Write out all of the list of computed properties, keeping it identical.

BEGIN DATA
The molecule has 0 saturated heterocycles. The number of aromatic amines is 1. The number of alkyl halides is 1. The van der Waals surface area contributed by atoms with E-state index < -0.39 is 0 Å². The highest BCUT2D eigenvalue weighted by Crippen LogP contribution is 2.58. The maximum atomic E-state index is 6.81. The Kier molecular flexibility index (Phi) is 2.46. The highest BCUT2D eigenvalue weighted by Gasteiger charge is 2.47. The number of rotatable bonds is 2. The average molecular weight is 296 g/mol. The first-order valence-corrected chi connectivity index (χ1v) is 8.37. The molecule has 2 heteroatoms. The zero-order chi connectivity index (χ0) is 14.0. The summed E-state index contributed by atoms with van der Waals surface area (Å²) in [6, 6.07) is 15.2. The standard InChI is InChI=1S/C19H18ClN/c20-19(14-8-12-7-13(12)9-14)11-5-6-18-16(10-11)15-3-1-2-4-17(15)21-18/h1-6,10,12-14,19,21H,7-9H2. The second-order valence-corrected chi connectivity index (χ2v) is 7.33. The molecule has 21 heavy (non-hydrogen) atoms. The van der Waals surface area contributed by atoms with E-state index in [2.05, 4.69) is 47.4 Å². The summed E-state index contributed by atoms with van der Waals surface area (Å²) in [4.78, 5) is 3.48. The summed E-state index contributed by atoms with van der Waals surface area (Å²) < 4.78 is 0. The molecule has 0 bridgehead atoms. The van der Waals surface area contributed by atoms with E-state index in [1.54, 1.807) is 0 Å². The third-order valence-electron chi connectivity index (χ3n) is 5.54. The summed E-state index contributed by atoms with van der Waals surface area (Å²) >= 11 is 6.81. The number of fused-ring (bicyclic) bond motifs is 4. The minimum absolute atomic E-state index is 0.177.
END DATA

The molecule has 0 saturated heterocycles. The number of aromatic amines is 1. The number of alkyl halides is 1. The van der Waals surface area contributed by atoms with E-state index < -0.39 is 0 Å². The highest BCUT2D eigenvalue weighted by Crippen LogP contribution is 2.58. The maximum atomic E-state index is 6.81. The Kier molecular flexibility index (Phi) is 2.46. The highest BCUT2D eigenvalue weighted by Gasteiger charge is 2.47. The number of rotatable bonds is 2. The average molecular weight is 296 g/mol. The first-order valence-corrected chi connectivity index (χ1v) is 8.37. The molecule has 2 heteroatoms. The zero-order chi connectivity index (χ0) is 14.0. The summed E-state index contributed by atoms with van der Waals surface area (Å²) in [6, 6.07) is 15.2. The standard InChI is InChI=1S/C19H18ClN/c20-19(14-8-12-7-13(12)9-14)11-5-6-18-16(10-11)15-3-1-2-4-17(15)21-18/h1-6,10,12-14,19,21H,7-9H2. The second-order valence-corrected chi connectivity index (χ2v) is 7.33. The molecule has 21 heavy (non-hydrogen) atoms. The van der Waals surface area contributed by atoms with E-state index in [2.05, 4.69) is 47.4 Å². The summed E-state index contributed by atoms with van der Waals surface area (Å²) in [4.78, 5) is 3.48. The summed E-state index contributed by atoms with van der Waals surface area (Å²) < 4.78 is 0. The molecule has 0 bridgehead atoms. The van der Waals surface area contributed by atoms with E-state index in [1.54, 1.807) is 0 Å². The third-order valence-electron chi connectivity index (χ3n) is 5.54. The summed E-state index contributed by atoms with van der Waals surface area (Å²) >= 11 is 6.81. The number of fused-ring (bicyclic) bond motifs is 4. The minimum absolute atomic E-state index is 0.177.